Chris Evans Named New Director of Center for Precision Metrology

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Dr. Chris Evans has been named the new director of the Center for Precision Metrology at the University of North Carolina at Charlotte, taking over for Dr. Bob Hocken who retired in June 2014.

One of the world’s most prominent researchers in the field of precision measurement, Dr. Evans joined The William States Lee College of Engineering at UNC Charlotte in 2011. Since that time his research focus has been in advanced metrology and precision diamond-turned optics surface techniques.

During the past 30 years, Dr. Evans was a research colleague of Dr. Hocken on several occasions. In 1985, Dr. Evans left his homeland of England to come to the United States and work for Dr. Hocken at the National Bureau of Standards, now the National Institute of Standards and Technology. During his career at NIST, Dr. Evans worked in optics manufacturing, optical metrology and precision machining. He created and built up the Manufacturing Process Metrology Group within NIST’s Manufacturing Engineering Laboratory.

One of Dr. Evans’ most memorable projects while at NIST was the hermetic encasements for the Charters of Freedom documents at the National Archives in Washington D.C. The Charters of Freedom are the Declaration of Independence, Constitution and Bill of Rights. He lead the team that built a light-weight, passive system (no pumps) that would encase the documents in argon gas and a small amount of helium, all kept at 50 percent relative humidity. It was designed so that it would not let in more than two percent oxygen in 100 years.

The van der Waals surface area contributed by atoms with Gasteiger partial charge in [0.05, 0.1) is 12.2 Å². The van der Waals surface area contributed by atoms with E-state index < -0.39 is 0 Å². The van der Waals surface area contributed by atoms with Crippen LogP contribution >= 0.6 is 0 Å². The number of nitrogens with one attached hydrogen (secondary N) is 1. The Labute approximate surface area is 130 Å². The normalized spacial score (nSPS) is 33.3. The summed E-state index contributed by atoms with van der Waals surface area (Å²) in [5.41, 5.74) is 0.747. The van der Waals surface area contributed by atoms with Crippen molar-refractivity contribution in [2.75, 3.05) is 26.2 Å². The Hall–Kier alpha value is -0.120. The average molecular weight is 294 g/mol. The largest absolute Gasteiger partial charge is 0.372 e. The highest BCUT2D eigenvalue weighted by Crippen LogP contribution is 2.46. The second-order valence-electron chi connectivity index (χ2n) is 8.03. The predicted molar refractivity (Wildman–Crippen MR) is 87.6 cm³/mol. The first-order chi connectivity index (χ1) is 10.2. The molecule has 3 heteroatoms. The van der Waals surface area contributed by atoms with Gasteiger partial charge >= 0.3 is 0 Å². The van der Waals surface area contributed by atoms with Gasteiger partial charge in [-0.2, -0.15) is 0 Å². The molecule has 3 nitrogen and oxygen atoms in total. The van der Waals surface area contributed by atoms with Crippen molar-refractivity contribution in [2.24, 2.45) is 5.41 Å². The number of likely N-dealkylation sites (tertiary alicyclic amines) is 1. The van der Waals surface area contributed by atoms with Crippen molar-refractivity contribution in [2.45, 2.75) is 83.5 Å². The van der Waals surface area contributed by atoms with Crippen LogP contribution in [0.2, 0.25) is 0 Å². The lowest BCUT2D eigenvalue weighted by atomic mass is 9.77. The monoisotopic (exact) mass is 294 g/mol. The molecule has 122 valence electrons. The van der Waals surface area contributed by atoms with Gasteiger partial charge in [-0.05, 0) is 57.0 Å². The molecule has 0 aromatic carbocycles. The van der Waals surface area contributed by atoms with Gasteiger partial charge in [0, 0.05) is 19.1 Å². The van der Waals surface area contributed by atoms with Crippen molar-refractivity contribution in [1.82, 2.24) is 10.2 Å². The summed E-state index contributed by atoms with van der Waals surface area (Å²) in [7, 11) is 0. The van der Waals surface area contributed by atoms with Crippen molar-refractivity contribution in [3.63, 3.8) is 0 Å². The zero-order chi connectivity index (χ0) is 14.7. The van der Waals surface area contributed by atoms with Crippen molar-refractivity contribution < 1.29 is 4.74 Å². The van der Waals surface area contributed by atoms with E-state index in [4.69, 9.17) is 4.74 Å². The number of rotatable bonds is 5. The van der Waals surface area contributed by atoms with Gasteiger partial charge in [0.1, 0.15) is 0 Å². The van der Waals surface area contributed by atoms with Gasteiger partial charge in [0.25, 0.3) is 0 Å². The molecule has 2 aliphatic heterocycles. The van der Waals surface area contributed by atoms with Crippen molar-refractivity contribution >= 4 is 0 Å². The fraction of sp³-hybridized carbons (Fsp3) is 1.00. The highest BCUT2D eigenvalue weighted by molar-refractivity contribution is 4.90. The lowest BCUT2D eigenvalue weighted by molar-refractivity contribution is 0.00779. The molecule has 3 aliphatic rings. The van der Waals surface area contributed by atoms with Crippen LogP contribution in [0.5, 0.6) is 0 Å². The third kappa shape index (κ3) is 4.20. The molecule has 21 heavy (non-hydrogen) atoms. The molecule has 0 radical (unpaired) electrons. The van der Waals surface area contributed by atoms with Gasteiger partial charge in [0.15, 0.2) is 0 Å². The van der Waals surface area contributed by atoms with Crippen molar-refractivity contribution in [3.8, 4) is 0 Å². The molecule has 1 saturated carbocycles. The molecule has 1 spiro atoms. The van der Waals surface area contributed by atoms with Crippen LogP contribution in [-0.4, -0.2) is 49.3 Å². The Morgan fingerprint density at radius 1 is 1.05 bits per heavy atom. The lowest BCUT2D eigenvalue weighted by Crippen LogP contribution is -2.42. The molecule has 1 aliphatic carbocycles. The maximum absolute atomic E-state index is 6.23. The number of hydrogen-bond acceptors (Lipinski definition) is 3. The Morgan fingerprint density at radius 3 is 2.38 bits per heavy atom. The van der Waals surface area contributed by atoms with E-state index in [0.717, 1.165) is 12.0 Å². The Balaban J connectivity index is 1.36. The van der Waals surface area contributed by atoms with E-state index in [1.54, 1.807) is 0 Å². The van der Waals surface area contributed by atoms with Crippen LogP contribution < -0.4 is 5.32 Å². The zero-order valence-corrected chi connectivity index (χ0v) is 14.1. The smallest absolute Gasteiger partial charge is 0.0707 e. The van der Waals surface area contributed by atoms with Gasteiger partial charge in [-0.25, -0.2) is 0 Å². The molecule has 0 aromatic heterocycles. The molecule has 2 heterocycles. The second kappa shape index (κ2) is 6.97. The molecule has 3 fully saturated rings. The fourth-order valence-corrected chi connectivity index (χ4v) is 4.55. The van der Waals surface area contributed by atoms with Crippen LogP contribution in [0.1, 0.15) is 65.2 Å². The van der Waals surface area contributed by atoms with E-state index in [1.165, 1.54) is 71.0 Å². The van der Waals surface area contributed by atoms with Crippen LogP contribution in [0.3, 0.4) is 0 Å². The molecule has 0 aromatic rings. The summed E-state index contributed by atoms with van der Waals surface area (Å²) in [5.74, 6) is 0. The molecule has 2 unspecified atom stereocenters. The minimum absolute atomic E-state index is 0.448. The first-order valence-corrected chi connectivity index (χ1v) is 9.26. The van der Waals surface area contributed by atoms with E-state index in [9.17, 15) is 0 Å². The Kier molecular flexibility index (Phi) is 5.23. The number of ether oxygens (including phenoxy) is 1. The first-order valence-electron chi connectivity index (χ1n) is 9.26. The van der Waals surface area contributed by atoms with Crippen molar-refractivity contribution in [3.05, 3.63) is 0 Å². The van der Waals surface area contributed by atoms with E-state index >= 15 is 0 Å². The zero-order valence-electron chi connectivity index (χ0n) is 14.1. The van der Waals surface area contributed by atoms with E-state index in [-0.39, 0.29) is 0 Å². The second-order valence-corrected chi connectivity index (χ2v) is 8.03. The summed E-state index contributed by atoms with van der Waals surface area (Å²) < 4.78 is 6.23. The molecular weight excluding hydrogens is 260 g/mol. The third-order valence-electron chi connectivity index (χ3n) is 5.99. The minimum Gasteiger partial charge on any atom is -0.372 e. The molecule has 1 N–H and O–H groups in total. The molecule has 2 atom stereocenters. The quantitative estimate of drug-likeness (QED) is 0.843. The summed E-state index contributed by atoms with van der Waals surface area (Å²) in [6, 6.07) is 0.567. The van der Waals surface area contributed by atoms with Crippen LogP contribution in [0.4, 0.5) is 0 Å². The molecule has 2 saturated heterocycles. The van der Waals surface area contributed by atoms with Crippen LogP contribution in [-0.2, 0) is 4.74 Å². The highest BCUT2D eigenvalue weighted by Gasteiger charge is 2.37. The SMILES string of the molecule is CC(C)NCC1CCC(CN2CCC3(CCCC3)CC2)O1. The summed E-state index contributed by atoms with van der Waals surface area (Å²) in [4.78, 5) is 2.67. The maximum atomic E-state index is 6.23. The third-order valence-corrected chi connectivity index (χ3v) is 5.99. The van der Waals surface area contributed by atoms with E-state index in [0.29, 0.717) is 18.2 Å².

In 2001, Dr. Evans went to work for Zygo Corp. in Middlefield, Connecticut, as a senior research scientist and the chief metrologist in its research and development group. His work at Zygo focused mainly on optical metrology, both for use in optics manufacturing and in highly specialized custom instruments.

Dr. Evans was also involved in the metrology of the Laser Interferometer Gravitational-wave Observatory (LIGO), one of the major projects in the United States requiring very high quality optics. The purpose of the LIGO is to measure gravitational waves (ripples in space-time) resulting from massive cosmological events. Dr. Evans’ group at NIST devised and implemented a metrology system to measure prototype optics from vendors vying for the observatory contract, showing that 250 mm aperture optics with radii of curvature in the range of 6 to 11 km could be measured with sub nm uncertainties.

After 25 years, Dr. Evans returned to working with Dr. Hocken, this time at UNC Charlotte. His research at Charlotte has included optical metrology and optics fabrication including diamond turning. His laboratory includes a Magneto-Rheological Finishing Machine (MRF) to do fine optics polishing. He also researches the long-term chemical wear of diamond tools.


  • Ph.D. in Mechanical Engineering from the University of Birmingham, England, 1996.
  • M.Sc. in Precision Engineering from Cranfield Institute of Technology, England, 1987.
  • B.Sc. (Hons) in Chemical Engineering, University of Manchester Institute of Science and Technology, 1975.

Professional Affiliations

  • Fellow of CIRP (College International pour la Recherche en Productique), the International Academy of Production Research
  • Charter member and honorary member, American Society for Precision Engineering, and awarded a Lifetime Achievement Award in 2010
  • Member Optical Society of America
  • Member Society of Photo-Optical Instrumentation Engineers (SPIE)